Think Positive

We all meet challenges in life but what sets us a part is how we react to those challenges.

One of my favourite positive hero’s was Forrest Gump he was  able to extract something good from potentially bad situations, and whether by luck or by determination, he made the best of things, showing a relentlessly positive outlook.

This quote attributed to Buddha is great but probably works best when reflecting on a challenge – the old lightbulb  moment “ohhh ah I see the positive side now… “Every experience no matter how bad it seems holds within it a blessing, the goal is to find it”.

The great bards Chumbawamba were succinct with their 1997 hit “Tub thumping” – I get knocked down but I get up again … speaks to me about resilience and thinking positive about whats coming next.  Tom Laurie said “Positive thinking helps you stand back up again when you are knocked down by bad luck or negativity” (Goal Setting: 12 step guide to achieving goals and realizing real success). There are moments in life where you need to tell yourself that you can do it – that you can get through to a your goal or a better place

Its been 10 years since Rhonda Byrne published the secret which proposes a law of positive attraction where a call to the universe encompasses a mind over matter idea, where there is something greater than the physical – think positive  / be grateful.

The power of positive thinking – if you don’t mind then it doesn’t matter. Not always realistic but bring you peace when  used in conjunction with some of the following;

  1. Be grateful  – keep a journal
  2. Reframe your challenges. … “Sometimes you win and sometimes you learn.” – Robert Kiyosaki
  3. Get good at being rejected. …
  4. Use positive words to describe your life. …
  5. Replace have with get. … I haveto go to work. I have to go grocery shopping. I have to pay my rent. Now change this one little word to get and see what happens. I get to go to work.
  6. Don’t let yourself get dragged into other people’s complaints. …
  7. Make someone else smile

Numbers 5 and 7 work well for me and everyone is different but we all can do with a reminder sometime to look on the bright side, be grateful and think positive.

Here are a couple quotes to keep you thinking, Merry Christmas

“The pessimist sees difficulty in every opportunity. The optimist sees opportunity in every difficulty” – Winston Churchill

“Optimism is the most important human trait, because it allows us to evolve our ideas, to improve our situation, and to hope for a better tomorrow.” ~ Seth Godin

 

Supporting imaginative play

It’s not just about providing games and dress ups. Giving time, opportunity and open ended resources to young minds, supports an endless amount of imagination and learning in play. Recent playground experiences where a good supply of large objects tyres, pipes, crates etc… led to amazing cooperative and social play inspiring leadership, confidence, cooperation and a chance to stretch problem solving skills – (we also got a pirate ship a castle a car a train and a crane:)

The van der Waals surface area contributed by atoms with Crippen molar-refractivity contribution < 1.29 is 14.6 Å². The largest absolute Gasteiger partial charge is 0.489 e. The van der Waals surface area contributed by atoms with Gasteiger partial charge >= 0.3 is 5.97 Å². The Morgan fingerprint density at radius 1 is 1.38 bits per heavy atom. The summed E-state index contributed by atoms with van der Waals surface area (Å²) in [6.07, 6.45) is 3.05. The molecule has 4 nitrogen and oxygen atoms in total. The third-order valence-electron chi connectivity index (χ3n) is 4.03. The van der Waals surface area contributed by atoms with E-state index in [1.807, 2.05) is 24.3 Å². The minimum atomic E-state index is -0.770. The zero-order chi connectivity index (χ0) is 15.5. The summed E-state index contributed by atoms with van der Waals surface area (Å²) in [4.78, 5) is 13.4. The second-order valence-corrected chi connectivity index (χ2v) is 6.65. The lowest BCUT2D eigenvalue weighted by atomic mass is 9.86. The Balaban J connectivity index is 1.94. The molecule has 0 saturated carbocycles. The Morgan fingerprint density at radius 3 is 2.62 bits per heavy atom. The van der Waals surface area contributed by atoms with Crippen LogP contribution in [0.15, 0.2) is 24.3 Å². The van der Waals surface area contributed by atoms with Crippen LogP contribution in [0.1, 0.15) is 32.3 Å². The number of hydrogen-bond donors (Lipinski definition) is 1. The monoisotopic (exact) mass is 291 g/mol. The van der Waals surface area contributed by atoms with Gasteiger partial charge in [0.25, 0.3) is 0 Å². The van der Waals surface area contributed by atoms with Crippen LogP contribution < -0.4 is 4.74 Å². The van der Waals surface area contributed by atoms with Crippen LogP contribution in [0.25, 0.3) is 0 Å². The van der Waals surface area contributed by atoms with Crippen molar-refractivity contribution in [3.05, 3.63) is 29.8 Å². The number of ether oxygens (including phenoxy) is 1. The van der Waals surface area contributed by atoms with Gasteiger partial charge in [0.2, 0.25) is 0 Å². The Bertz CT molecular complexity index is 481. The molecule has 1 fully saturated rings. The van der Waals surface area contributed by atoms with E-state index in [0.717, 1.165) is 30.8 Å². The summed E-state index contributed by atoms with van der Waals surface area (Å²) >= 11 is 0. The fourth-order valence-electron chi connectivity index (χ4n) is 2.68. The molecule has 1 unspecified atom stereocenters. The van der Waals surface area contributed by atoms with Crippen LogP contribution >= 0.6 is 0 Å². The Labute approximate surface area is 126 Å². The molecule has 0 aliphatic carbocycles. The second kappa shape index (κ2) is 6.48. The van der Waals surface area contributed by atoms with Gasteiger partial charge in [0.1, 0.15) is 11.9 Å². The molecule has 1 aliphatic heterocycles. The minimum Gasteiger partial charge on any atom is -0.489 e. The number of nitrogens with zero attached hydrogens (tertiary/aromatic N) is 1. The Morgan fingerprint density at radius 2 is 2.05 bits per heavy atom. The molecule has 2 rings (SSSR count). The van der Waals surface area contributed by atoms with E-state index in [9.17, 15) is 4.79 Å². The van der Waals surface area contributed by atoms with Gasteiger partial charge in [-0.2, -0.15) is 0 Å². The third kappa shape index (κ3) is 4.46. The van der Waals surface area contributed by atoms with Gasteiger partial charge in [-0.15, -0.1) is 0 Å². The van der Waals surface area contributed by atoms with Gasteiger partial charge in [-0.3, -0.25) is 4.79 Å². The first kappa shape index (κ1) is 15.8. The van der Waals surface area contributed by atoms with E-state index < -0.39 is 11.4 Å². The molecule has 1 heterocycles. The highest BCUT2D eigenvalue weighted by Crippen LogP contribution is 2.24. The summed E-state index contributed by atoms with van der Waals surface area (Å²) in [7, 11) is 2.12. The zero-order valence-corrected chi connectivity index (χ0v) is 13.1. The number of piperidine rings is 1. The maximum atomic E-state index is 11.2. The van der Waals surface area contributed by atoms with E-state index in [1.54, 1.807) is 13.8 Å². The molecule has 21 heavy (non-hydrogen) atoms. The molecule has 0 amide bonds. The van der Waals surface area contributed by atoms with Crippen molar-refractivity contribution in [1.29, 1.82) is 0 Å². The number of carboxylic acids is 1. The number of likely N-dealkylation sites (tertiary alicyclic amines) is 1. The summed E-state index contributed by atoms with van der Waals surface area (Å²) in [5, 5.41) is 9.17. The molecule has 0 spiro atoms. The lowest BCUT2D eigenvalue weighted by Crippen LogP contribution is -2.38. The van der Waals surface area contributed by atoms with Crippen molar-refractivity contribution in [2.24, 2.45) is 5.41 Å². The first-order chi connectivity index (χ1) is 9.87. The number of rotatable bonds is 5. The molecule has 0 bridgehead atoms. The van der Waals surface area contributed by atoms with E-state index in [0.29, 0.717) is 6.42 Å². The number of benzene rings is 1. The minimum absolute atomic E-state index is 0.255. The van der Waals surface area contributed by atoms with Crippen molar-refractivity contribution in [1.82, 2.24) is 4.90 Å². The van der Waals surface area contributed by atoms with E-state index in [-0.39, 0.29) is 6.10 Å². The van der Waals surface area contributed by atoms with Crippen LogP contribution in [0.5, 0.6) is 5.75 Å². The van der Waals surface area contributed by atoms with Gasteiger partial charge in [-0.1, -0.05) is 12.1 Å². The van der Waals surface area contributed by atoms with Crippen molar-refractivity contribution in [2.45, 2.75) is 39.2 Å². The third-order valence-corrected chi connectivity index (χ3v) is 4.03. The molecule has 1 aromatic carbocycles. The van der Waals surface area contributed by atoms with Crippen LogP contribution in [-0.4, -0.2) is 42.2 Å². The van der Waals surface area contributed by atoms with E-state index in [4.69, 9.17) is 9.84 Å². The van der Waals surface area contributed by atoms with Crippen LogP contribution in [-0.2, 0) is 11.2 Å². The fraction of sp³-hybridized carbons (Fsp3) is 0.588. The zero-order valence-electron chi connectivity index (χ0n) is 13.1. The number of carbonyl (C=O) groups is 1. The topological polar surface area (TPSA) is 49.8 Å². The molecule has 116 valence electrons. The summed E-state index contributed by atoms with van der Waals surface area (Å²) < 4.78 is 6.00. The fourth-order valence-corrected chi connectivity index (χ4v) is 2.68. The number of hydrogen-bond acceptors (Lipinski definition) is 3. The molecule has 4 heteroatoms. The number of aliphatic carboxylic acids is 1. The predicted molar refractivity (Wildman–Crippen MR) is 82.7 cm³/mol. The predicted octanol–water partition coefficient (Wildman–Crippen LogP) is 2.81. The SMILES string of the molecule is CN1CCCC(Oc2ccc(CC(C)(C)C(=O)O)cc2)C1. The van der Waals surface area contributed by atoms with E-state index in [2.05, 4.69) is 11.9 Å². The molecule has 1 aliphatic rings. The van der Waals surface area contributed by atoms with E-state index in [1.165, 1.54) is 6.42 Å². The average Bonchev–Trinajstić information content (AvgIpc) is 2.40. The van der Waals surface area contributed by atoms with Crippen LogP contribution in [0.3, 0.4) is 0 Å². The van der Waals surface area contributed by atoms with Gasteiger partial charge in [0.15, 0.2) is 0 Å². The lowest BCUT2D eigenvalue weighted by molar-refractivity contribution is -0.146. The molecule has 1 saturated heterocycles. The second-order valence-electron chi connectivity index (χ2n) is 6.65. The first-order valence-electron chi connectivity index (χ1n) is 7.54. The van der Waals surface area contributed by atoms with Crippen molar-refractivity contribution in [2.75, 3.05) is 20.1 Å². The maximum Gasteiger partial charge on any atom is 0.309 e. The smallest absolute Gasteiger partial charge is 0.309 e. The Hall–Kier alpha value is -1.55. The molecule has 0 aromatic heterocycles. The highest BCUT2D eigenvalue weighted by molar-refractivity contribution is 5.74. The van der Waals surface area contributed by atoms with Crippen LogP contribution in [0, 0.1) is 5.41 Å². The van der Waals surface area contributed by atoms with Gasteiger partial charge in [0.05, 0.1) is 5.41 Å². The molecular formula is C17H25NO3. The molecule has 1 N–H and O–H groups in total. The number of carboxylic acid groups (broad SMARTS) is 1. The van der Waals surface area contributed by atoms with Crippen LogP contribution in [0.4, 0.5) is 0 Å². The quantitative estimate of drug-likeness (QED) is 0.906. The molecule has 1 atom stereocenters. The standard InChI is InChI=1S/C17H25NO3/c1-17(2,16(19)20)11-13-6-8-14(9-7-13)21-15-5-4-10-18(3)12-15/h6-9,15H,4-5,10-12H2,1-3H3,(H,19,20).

Junk modeling or the use of “loose parts” is where natural or synthetic objects are found, bought, or upcycled —acorns, hardware, stones, aluminum foil, fabric scraps, Children can move, manipulate, control, and change items within their play. Loose parts are alluring and beautiful. They capture children’s curiosity, give free reign to their imagination, and encourage creativity.

Open ended resources (sometimes  known as junk) supports open-ended learning, enhance play, and empowers children to create their own learning experience. With loose parts, the possibilities are endless.

“Children acquire their first math skills and understanding of numerical concepts when they manipulate small loose parts, like blocks and bottle caps, by sorting and classifying and combining and separating them. Once they begin integrating loose parts into their games, you commonly hear them start to count and see them arranging the parts in specific sequences, patterns, and categories by color, type, number and class.” Lisa Daly and Miriam Beloglovsky, authors of Loose Parts: Inspiring Play in Young Children.

Turn off the tap

Should councils stop granting consents for New Zealands water to be bottled and sold?

I recently had the Forest and Bird society on the door step asking for donations towards riparian planting to help filter the toxic waste as it runs into the rivers and lakes contributing to NZ’s poor water quality. With out doubt business and industry should be responsible and liable for the clean up and improved quality of water we all should be enjoying, it is a crying shame that with all of modern science, we can’t or won’t do anything about allowable water pollution.

There is an issue about taking water for bottling and it may be a drop in the bucket compared to the legal dumping of harmful materials into the water ways, but it is emotional to see clean water that the public is being denied, sold off for what seems like a pittance.

Clean green pure NZ, the public needs something to show that government and councils are taking this issue seriously – granting consents to discharge into, pollute or take billions of litres for someone else’s profit just doesn’t seem right.

http://www.turnoffthetap.co.nz

http://www.stuff.co.nz/national/8978223/Many-NZ-rivers-unsafe-for-swimming